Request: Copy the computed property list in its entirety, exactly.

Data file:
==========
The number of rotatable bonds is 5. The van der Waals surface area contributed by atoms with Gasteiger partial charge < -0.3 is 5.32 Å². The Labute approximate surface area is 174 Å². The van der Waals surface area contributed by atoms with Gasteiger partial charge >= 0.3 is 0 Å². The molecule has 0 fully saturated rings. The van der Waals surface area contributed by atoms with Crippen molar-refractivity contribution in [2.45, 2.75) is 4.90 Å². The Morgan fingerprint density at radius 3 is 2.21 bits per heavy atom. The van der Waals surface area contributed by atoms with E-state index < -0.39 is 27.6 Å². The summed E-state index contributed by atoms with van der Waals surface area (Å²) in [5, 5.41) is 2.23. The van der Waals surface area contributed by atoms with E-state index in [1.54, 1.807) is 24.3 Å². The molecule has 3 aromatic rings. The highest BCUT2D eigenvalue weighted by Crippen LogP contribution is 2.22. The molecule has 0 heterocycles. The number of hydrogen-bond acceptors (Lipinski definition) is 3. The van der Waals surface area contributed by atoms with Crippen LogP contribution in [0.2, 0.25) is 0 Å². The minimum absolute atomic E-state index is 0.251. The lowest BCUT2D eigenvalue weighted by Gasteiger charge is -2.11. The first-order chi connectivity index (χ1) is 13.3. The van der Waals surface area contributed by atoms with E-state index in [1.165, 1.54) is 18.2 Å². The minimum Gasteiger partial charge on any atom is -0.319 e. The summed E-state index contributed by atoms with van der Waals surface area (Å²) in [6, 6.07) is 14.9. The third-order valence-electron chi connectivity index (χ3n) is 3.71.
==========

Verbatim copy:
The number of rotatable bonds is 5. The van der Waals surface area contributed by atoms with Gasteiger partial charge < -0.3 is 5.32 Å². The Labute approximate surface area is 174 Å². The van der Waals surface area contributed by atoms with Gasteiger partial charge >= 0.3 is 0 Å². The molecule has 0 fully saturated rings. The van der Waals surface area contributed by atoms with Crippen molar-refractivity contribution in [2.45, 2.75) is 4.90 Å². The Morgan fingerprint density at radius 3 is 2.21 bits per heavy atom. The van der Waals surface area contributed by atoms with E-state index < -0.39 is 27.6 Å². The summed E-state index contributed by atoms with van der Waals surface area (Å²) in [5, 5.41) is 2.23. The van der Waals surface area contributed by atoms with E-state index in [1.54, 1.807) is 24.3 Å². The molecule has 3 aromatic rings. The highest BCUT2D eigenvalue weighted by Crippen LogP contribution is 2.22. The molecule has 0 heterocycles. The number of hydrogen-bond acceptors (Lipinski definition) is 3. The van der Waals surface area contributed by atoms with Crippen LogP contribution in [0.2, 0.25) is 0 Å². The minimum absolute atomic E-state index is 0.251. The lowest BCUT2D eigenvalue weighted by Gasteiger charge is -2.11. The first-order chi connectivity index (χ1) is 13.3. The van der Waals surface area contributed by atoms with E-state index in [1.165, 1.54) is 18.2 Å². The minimum Gasteiger partial charge on any atom is -0.319 e. The summed E-state index contributed by atoms with van der Waals surface area (Å²) in [6, 6.07) is 14.9. The third-order valence-electron chi connectivity index (χ3n) is 3.71.